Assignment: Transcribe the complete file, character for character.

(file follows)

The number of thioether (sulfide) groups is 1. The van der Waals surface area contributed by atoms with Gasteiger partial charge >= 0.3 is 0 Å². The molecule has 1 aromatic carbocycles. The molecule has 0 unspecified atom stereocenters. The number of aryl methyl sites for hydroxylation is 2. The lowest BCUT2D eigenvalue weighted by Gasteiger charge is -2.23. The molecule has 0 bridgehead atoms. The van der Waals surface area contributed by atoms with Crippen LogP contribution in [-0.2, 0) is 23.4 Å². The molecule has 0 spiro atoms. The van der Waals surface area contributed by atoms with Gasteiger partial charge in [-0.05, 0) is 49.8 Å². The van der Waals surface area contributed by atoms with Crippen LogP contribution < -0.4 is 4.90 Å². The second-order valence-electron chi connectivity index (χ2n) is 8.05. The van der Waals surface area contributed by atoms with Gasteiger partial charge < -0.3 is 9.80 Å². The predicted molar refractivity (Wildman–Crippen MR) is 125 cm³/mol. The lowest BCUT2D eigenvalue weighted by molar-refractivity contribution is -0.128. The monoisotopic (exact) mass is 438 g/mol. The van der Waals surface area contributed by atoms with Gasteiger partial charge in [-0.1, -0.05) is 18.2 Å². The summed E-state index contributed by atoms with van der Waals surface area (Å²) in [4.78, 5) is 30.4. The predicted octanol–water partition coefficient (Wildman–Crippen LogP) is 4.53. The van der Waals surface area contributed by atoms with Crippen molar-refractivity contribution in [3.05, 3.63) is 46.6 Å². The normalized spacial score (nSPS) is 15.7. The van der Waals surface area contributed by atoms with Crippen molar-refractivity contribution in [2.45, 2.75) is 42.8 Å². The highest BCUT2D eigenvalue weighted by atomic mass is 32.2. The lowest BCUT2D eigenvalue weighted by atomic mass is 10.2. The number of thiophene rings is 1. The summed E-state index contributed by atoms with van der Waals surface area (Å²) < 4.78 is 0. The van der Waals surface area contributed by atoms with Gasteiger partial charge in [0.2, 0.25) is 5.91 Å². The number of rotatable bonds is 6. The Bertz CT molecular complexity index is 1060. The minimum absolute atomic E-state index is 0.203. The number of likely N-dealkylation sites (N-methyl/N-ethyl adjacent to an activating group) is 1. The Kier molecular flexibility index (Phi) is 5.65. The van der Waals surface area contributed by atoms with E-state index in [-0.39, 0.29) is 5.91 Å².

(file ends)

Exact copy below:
The number of thioether (sulfide) groups is 1. The van der Waals surface area contributed by atoms with Gasteiger partial charge >= 0.3 is 0 Å². The molecule has 1 aromatic carbocycles. The molecule has 0 unspecified atom stereocenters. The number of aryl methyl sites for hydroxylation is 2. The lowest BCUT2D eigenvalue weighted by Gasteiger charge is -2.23. The molecule has 0 bridgehead atoms. The van der Waals surface area contributed by atoms with Crippen LogP contribution in [-0.2, 0) is 23.4 Å². The molecule has 0 spiro atoms. The van der Waals surface area contributed by atoms with Gasteiger partial charge in [-0.05, 0) is 49.8 Å². The van der Waals surface area contributed by atoms with Crippen LogP contribution < -0.4 is 4.90 Å². The second-order valence-electron chi connectivity index (χ2n) is 8.05. The van der Waals surface area contributed by atoms with Gasteiger partial charge < -0.3 is 9.80 Å². The predicted molar refractivity (Wildman–Crippen MR) is 125 cm³/mol. The lowest BCUT2D eigenvalue weighted by molar-refractivity contribution is -0.128. The monoisotopic (exact) mass is 438 g/mol. The van der Waals surface area contributed by atoms with Gasteiger partial charge in [-0.1, -0.05) is 18.2 Å². The summed E-state index contributed by atoms with van der Waals surface area (Å²) in [4.78, 5) is 30.4. The predicted octanol–water partition coefficient (Wildman–Crippen LogP) is 4.53. The van der Waals surface area contributed by atoms with Crippen molar-refractivity contribution in [3.05, 3.63) is 46.6 Å². The normalized spacial score (nSPS) is 15.7. The van der Waals surface area contributed by atoms with Crippen molar-refractivity contribution in [2.45, 2.75) is 42.8 Å². The highest BCUT2D eigenvalue weighted by atomic mass is 32.2. The lowest BCUT2D eigenvalue weighted by atomic mass is 10.2. The number of thiophene rings is 1. The summed E-state index contributed by atoms with van der Waals surface area (Å²) < 4.78 is 0. The van der Waals surface area contributed by atoms with Gasteiger partial charge in [0.2, 0.25) is 5.91 Å². The number of rotatable bonds is 6. The Bertz CT molecular complexity index is 1060. The minimum absolute atomic E-state index is 0.203. The number of likely N-dealkylation sites (N-methyl/N-ethyl adjacent to an activating group) is 1. The Kier molecular flexibility index (Phi) is 5.65. The van der Waals surface area contributed by atoms with E-state index in [-0.39, 0.29) is 5.91 Å².